The fragile state of the world's food supplies has become increasingly apparent in recent years, as extreme weather events have been linked to spikes in commodity prices and food riots, bringing into sharp focus the threat of climate change.
Now, researchers say they have a much better quantitative understanding of the role of extreme weather in disruptions in food supply — and their conclusions are raising eyebrows.
Looking at cereals such as wheat, rice, maize, and barley between 1964 and 2007, researchers from the University of British Columbia (UBC), University of Sussex, and McGill University found that droughts and heat waves reduced global production up to 10 percent. In contrast, the researchers found little or no impact on production from either cold weather spells or floods.
The worst effects of these weather disasters were in the developed world with the hardest hit regions in Australia, North America, and Europe. Production levels in North America, Europe, and the islands of Australia, New Zealand, and New Guinea dropped by an average of 19.9 percent because of droughts — roughly double the global average.
"We have always known that extreme weather causes crop production losses," said UBC's Navin Ramankutty. "But until now we did not know exactly how much global production was lost to such extreme weather events, and how they varied by different regions of the world."
A statistical analysis reveals the significant impacts of droughts and heat waves on crop production. The study found that developed countries are affected more by these extreme events. (Graphic by Corey Lesk, Pedram Rowhani, and Navin Ramankutty)
Ramankutty and his colleagues concluded that heat and drought had a greater impact than floods and cold mostly because of timing. A deep freeze or a snowstorm, they suggest, typically occurs outside the growing season, while floods are most common in the spring just as crops are being planted.
A drought or heat wave, though, strikes when farmers are ready to harvest their crops and are often "large-scale events."
"Our hypothesis is that extreme heat and droughts happen at the peak of your growing season," Ramankutty said. "Think about a temperate growing season. We plant in the spring. The plant grows. It matures. Right when it matures and you have full grain and you're in mid-summer, you have extreme heat or a drought."
The developed world seems more susceptible, they said, partly because rich countries are more inclined to produce a narrow number of commodities on an industrial scale, compared to a wide range of crops planted by a larger number of individual farmers in the developing world.
"Across the breadbaskets of North America, the crops and methods of farming are very uniform across huge areas. So if a drought hits in a way that is damaging to those crops, they will all suffer," said McGill University's Corey Lesk. "By contrast, in much of the developing world, crop systems are a patchwork of small fields with diverse crops. If a drought hits, some of those crops may be damaged, but others may survive."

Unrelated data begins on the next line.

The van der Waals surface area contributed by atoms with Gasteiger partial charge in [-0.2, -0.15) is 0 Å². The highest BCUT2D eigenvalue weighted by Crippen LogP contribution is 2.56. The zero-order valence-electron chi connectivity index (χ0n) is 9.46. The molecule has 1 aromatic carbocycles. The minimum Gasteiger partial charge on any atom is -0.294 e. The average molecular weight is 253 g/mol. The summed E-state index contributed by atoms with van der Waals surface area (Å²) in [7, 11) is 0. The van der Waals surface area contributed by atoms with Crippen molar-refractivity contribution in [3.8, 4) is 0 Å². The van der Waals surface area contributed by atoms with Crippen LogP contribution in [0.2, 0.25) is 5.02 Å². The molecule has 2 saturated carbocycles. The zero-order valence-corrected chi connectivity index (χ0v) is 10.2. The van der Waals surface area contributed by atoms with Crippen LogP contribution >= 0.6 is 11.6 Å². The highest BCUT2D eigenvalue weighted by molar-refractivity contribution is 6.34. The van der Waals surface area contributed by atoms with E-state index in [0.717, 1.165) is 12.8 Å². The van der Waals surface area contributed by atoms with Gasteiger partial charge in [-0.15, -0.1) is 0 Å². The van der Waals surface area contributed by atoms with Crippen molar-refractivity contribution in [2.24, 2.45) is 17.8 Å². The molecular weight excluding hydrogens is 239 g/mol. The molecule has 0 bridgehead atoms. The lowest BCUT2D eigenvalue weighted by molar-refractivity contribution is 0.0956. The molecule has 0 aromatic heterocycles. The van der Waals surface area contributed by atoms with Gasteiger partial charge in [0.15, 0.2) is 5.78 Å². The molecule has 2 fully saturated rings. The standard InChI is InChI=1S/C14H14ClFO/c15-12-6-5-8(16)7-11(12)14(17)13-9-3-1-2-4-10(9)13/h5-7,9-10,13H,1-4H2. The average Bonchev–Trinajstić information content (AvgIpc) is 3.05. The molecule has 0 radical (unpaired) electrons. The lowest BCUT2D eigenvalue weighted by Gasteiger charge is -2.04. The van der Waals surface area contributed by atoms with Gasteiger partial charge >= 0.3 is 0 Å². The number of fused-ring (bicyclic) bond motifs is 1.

Another factor, the researchers said, might be that farmers in the developing world are inclined to avoid risk compared to their richer counterparts in the West.
"Farmers in developed world have access to crop insurance and price support schemes. They don't have an incentive to worry about climate shocks," Ramankutty said. "Developing countries farmers typically don't have these price support schemes. They tend to choose risk-minimization strategies. They are much more interested in having stable yields rather than high yields … so they are more resilient in that sense."
Pedram Rowhan of the University of Sussex in Brighton, UK worked with Ramankutty and Lesk on the study. Their findings were published in the journal Nature.
But Stephan Baas, an advisor to the Food and Agriculture Organization of the United Nations, took issue with the study's conclusion that floods had only a minor effect on production and that rich nations suffered the most.
"We think this is fundamentally the opposite," he said. "It's wrong."
"Our perspective is clearly that it's developing countries that suffer most, not because their losses are the highest," he said. "The losses may be higher in developed countries but the overall economic damage as compared to other sectors is much lower."
In other words, in Africa or Asia, where agriculture might account for 30 percent of GDP, the impact might be greater than a country like Germany, where the dollar amount of damages to the sector might be higher, but account for a much smaller share of the country's overall economy.
While current hits to production are up to 10 percent, Ramankutty worries that a few years down the road that might rise to 12 or 15 percent, which he called "serious."
"It might not affect total production capacity globally in the sense that we have grain reserves and so on," he said. "But what it might do is, what has happened previously, which is that when some of these extreme events happen and they happen in multiple places simultaneously, food prices might go up and that then effects food security."
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